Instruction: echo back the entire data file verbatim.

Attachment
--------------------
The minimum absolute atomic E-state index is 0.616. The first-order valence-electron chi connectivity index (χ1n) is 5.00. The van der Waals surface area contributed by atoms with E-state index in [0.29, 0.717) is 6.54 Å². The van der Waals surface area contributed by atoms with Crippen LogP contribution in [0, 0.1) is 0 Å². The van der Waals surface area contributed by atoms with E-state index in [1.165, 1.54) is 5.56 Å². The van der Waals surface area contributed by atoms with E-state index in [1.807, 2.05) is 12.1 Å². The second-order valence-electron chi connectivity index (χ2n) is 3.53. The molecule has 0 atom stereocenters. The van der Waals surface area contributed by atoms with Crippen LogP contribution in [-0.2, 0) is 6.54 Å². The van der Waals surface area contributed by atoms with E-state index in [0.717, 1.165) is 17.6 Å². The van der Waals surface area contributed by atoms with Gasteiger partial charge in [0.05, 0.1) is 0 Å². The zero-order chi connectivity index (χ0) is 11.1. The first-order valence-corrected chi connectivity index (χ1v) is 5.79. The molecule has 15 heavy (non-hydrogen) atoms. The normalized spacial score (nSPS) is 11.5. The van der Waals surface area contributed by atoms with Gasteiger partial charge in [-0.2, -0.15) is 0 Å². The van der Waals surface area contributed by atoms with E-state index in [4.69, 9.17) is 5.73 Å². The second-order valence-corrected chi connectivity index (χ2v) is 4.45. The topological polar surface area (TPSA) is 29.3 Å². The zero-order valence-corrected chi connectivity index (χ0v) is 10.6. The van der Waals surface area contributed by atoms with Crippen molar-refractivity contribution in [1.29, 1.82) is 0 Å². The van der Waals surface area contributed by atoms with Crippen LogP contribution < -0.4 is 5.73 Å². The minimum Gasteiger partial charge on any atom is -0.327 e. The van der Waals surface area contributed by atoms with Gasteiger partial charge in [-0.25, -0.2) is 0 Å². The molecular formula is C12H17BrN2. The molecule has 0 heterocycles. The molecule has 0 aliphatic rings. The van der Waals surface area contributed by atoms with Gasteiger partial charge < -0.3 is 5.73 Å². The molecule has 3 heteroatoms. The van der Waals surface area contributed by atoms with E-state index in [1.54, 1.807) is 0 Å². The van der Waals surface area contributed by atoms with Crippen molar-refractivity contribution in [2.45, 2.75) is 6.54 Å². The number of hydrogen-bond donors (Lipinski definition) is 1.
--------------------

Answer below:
The minimum absolute atomic E-state index is 0.616. The first-order valence-electron chi connectivity index (χ1n) is 5.00. The van der Waals surface area contributed by atoms with E-state index in [0.29, 0.717) is 6.54 Å². The van der Waals surface area contributed by atoms with Crippen LogP contribution in [0, 0.1) is 0 Å². The van der Waals surface area contributed by atoms with E-state index in [1.165, 1.54) is 5.56 Å². The van der Waals surface area contributed by atoms with E-state index in [1.807, 2.05) is 12.1 Å². The second-order valence-electron chi connectivity index (χ2n) is 3.53. The molecule has 0 atom stereocenters. The van der Waals surface area contributed by atoms with Crippen LogP contribution in [-0.2, 0) is 6.54 Å². The van der Waals surface area contributed by atoms with E-state index in [0.717, 1.165) is 17.6 Å². The van der Waals surface area contributed by atoms with Gasteiger partial charge in [0.05, 0.1) is 0 Å². The zero-order chi connectivity index (χ0) is 11.1. The first-order valence-corrected chi connectivity index (χ1v) is 5.79. The molecule has 15 heavy (non-hydrogen) atoms. The normalized spacial score (nSPS) is 11.5. The van der Waals surface area contributed by atoms with Gasteiger partial charge in [-0.2, -0.15) is 0 Å². The van der Waals surface area contributed by atoms with E-state index in [4.69, 9.17) is 5.73 Å². The second-order valence-corrected chi connectivity index (χ2v) is 4.45. The topological polar surface area (TPSA) is 29.3 Å². The zero-order valence-corrected chi connectivity index (χ0v) is 10.6. The van der Waals surface area contributed by atoms with Crippen molar-refractivity contribution in [1.29, 1.82) is 0 Å². The van der Waals surface area contributed by atoms with Crippen LogP contribution < -0.4 is 5.73 Å². The minimum Gasteiger partial charge on any atom is -0.327 e. The van der Waals surface area contributed by atoms with Gasteiger partial charge in [-0.25, -0.2) is 0 Å². The molecular formula is C12H17BrN2. The molecule has 0 heterocycles. The molecule has 0 aliphatic rings. The van der Waals surface area contributed by atoms with Gasteiger partial charge < -0.3 is 5.73 Å². The molecule has 3 heteroatoms. The van der Waals surface area contributed by atoms with E-state index in [1.54, 1.807) is 0 Å². The van der Waals surface area contributed by atoms with Crippen molar-refractivity contribution in [2.45, 2.75) is 6.54 Å². The number of hydrogen-bond donors (Lipinski definition) is 1.